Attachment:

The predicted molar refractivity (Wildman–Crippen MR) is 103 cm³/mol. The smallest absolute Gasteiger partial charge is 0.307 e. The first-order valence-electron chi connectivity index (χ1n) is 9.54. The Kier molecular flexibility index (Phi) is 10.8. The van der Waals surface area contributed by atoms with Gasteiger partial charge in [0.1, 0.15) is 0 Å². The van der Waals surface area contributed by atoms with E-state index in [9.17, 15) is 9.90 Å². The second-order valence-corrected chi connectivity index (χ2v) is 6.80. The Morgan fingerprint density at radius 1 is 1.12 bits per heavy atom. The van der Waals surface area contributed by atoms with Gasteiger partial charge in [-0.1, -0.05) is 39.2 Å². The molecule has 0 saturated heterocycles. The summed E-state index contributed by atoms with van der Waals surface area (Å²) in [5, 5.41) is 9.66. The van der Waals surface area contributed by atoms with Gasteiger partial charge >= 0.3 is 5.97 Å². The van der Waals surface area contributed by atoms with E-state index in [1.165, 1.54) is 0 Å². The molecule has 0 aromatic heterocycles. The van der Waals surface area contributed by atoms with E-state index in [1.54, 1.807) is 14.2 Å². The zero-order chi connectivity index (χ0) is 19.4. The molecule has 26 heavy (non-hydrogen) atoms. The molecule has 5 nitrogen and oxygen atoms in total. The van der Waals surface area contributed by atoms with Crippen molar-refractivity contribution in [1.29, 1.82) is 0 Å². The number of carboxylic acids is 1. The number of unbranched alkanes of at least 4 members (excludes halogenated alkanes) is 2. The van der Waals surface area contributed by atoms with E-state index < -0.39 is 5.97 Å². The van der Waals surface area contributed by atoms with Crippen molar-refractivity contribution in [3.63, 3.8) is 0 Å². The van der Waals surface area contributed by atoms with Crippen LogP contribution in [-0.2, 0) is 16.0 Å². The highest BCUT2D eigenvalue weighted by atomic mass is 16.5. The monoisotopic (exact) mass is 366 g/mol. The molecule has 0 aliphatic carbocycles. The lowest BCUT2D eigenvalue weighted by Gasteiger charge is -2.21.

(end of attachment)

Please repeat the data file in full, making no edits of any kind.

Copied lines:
The predicted molar refractivity (Wildman–Crippen MR) is 103 cm³/mol. The smallest absolute Gasteiger partial charge is 0.307 e. The first-order valence-electron chi connectivity index (χ1n) is 9.54. The Kier molecular flexibility index (Phi) is 10.8. The van der Waals surface area contributed by atoms with Gasteiger partial charge in [0.1, 0.15) is 0 Å². The van der Waals surface area contributed by atoms with E-state index in [9.17, 15) is 9.90 Å². The second-order valence-corrected chi connectivity index (χ2v) is 6.80. The Morgan fingerprint density at radius 1 is 1.12 bits per heavy atom. The van der Waals surface area contributed by atoms with Gasteiger partial charge in [-0.1, -0.05) is 39.2 Å². The molecule has 0 saturated heterocycles. The summed E-state index contributed by atoms with van der Waals surface area (Å²) in [5, 5.41) is 9.66. The van der Waals surface area contributed by atoms with Gasteiger partial charge >= 0.3 is 5.97 Å². The van der Waals surface area contributed by atoms with E-state index in [1.165, 1.54) is 0 Å². The molecule has 0 aromatic heterocycles. The van der Waals surface area contributed by atoms with E-state index in [1.54, 1.807) is 14.2 Å². The zero-order chi connectivity index (χ0) is 19.4. The molecule has 26 heavy (non-hydrogen) atoms. The molecule has 5 nitrogen and oxygen atoms in total. The van der Waals surface area contributed by atoms with Crippen molar-refractivity contribution in [1.29, 1.82) is 0 Å². The number of carboxylic acids is 1. The number of unbranched alkanes of at least 4 members (excludes halogenated alkanes) is 2. The van der Waals surface area contributed by atoms with E-state index < -0.39 is 5.97 Å². The van der Waals surface area contributed by atoms with Crippen molar-refractivity contribution in [3.63, 3.8) is 0 Å². The van der Waals surface area contributed by atoms with Crippen LogP contribution in [-0.2, 0) is 16.0 Å². The highest BCUT2D eigenvalue weighted by atomic mass is 16.5. The monoisotopic (exact) mass is 366 g/mol. The molecule has 0 aliphatic carbocycles. The lowest BCUT2D eigenvalue weighted by Gasteiger charge is -2.21.